07 April 2009

Racing 101

January 110, ISGC Season 4
University of Caille, Campus Odotte
Racing 101

Lesson #12: Waypoint approach

The class murmured in the darkened auditorium as the holo of last race danced over the two of us down at the center.

"So the problem is getting close to the waypoint in a reasonably short time. As you see in replay, she overshot by fifteen clicks on the first pass, then seven on the way back, then four... how do you call that move, Quin?" Gina asked with a straight face.

"The yo-yo."

"Yes, the yo-yo," she almost smiled, "I wonder why. Would anyone please tell me why the yo-yo is bad?"

The Racing 101 course was unusual in the sense that we had a mixed class: half of the attendance were engineering, mostly guys from UC Astronautics, plus a smattering of our people from UC Business and those taking 101 as optional credit. The main tech lecture was done by Juvaan Vesper; if you don't know who Doctor Vesper is, good for you. For those of us who do, he's that guy everyone will step out of the way for, just to avoid getting caught forever in a conversation. Everybody calls him Lags. On the up side, you really learn to be a good listener with him.

Anyhow, he did the theory. Gina, Brax and I, we did the practical class as instructors. We had this great show going, where two of us would take Lags' lesson of the day and dissect it from two different angles. It took hours to prepare but it was a well worth it.

The class murmured, uneasy. Right then, some probably knew the answer but were not willing to raise their hand.

I took the open question. "Because not only you look silly but also technically, it sucks. I think it took me fifteen seconds to get to that waypoint after approach. Wasted time!" I looked back at Gina.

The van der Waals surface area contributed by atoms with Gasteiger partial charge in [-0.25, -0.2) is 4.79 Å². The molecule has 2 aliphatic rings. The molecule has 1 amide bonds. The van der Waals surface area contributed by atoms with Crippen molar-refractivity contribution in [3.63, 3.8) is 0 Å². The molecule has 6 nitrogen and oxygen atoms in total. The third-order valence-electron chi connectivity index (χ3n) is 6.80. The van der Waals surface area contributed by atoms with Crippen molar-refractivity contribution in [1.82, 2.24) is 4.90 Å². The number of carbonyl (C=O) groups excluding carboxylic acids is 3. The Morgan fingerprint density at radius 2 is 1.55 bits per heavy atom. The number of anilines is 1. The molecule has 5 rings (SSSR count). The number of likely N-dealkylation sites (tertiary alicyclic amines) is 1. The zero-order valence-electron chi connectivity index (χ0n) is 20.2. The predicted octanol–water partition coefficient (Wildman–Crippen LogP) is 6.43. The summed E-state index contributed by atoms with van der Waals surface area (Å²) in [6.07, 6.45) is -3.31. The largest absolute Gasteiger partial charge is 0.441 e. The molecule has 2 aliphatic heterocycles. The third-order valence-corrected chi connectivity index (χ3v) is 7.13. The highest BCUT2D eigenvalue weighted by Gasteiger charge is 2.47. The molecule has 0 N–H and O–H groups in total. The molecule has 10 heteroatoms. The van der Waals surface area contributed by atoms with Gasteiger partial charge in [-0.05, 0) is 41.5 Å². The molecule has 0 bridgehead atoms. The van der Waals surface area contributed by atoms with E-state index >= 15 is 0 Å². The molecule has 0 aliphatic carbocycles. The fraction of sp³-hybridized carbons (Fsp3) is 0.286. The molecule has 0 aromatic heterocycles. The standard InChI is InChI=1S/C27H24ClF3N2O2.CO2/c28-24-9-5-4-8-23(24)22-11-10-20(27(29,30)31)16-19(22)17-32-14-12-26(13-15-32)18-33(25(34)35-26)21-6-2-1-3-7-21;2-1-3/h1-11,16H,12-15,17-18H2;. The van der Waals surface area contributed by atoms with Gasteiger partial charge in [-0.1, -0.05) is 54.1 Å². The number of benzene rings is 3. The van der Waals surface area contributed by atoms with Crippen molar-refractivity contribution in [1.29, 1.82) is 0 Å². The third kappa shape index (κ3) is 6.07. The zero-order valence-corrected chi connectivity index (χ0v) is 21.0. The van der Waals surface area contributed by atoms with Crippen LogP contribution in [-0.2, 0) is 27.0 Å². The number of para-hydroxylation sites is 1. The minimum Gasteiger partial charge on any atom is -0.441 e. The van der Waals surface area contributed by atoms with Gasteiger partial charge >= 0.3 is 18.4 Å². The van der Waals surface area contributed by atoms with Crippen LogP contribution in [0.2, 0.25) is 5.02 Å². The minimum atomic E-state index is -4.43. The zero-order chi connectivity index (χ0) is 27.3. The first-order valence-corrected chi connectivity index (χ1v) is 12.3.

She took the cue, "If we could save Quin fifteen seconds on every waypoint, it adds up to three minutes over the race, so the challenge is to find ways to have the ship stay a click and a half from the can on the very first pass. Ideas, anyone?"

A hand went up timidly.

"Uh, what about turning off the microwarpdrive before hitting the can? You should go slow enough to be manageable."

Gina and I looked at each other. That question was definitely for me.

I explained, "I would say that's good, in theory, but MWDs are tricky; you can't just turn them off, you have to wait until they cycle out."

Gina Ducasse, ship designer, architect and artist, would come up with the craziest ideas to fit and fly. She is this smart, serene girl whose eye will twinkle at the mention of tinkering with something and making it better.

She's our Geek Fairy.

"A MWD has a cycle time of 10 seconds," Gina continued my idea, "so I would say it is a matter of luck, rather than skill to do it that way." She had turned to the desk meanwhile and was fiddling with the holo, which was then cycling repetition after repetition of waypoint approaches turning off the MWD: overshoot, overshoot, right on mark, overshoot, overshoot, short, overshoot... I think they got the idea.

"Yah, so don't do that, ever, or we'll flunk you!" Some laughter in the class.

Another hand went up "What about using a cloaking device?"